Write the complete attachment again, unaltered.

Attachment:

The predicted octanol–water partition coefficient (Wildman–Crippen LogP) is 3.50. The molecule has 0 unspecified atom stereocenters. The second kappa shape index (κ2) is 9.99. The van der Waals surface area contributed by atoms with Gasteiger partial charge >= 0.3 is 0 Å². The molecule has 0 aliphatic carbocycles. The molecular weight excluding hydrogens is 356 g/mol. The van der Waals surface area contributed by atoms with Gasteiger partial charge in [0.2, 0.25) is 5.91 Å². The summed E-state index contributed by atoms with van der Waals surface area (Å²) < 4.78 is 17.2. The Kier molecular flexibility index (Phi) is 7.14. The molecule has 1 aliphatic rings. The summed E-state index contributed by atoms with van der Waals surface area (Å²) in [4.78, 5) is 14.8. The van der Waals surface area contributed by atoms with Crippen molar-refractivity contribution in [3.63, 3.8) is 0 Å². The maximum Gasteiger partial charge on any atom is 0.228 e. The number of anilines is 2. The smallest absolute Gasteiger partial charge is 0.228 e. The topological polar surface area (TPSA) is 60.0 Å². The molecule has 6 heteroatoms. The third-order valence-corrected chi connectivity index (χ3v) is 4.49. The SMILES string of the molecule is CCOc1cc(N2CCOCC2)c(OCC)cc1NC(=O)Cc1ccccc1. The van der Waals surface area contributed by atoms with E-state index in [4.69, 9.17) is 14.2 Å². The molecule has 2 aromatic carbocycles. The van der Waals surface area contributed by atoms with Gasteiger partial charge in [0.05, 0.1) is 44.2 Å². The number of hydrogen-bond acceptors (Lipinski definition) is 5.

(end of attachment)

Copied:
The predicted octanol–water partition coefficient (Wildman–Crippen LogP) is 3.50. The molecule has 0 unspecified atom stereocenters. The second kappa shape index (κ2) is 9.99. The van der Waals surface area contributed by atoms with Gasteiger partial charge >= 0.3 is 0 Å². The molecule has 0 aliphatic carbocycles. The molecular weight excluding hydrogens is 356 g/mol. The van der Waals surface area contributed by atoms with Gasteiger partial charge in [0.2, 0.25) is 5.91 Å². The summed E-state index contributed by atoms with van der Waals surface area (Å²) < 4.78 is 17.2. The Kier molecular flexibility index (Phi) is 7.14. The molecule has 1 aliphatic rings. The summed E-state index contributed by atoms with van der Waals surface area (Å²) in [4.78, 5) is 14.8. The van der Waals surface area contributed by atoms with Crippen molar-refractivity contribution in [3.63, 3.8) is 0 Å². The maximum Gasteiger partial charge on any atom is 0.228 e. The number of anilines is 2. The smallest absolute Gasteiger partial charge is 0.228 e. The topological polar surface area (TPSA) is 60.0 Å². The molecule has 6 heteroatoms. The third-order valence-corrected chi connectivity index (χ3v) is 4.49. The SMILES string of the molecule is CCOc1cc(N2CCOCC2)c(OCC)cc1NC(=O)Cc1ccccc1. The van der Waals surface area contributed by atoms with E-state index in [4.69, 9.17) is 14.2 Å². The molecule has 2 aromatic carbocycles. The van der Waals surface area contributed by atoms with Gasteiger partial charge in [0.05, 0.1) is 44.2 Å². The number of hydrogen-bond acceptors (Lipinski definition) is 5.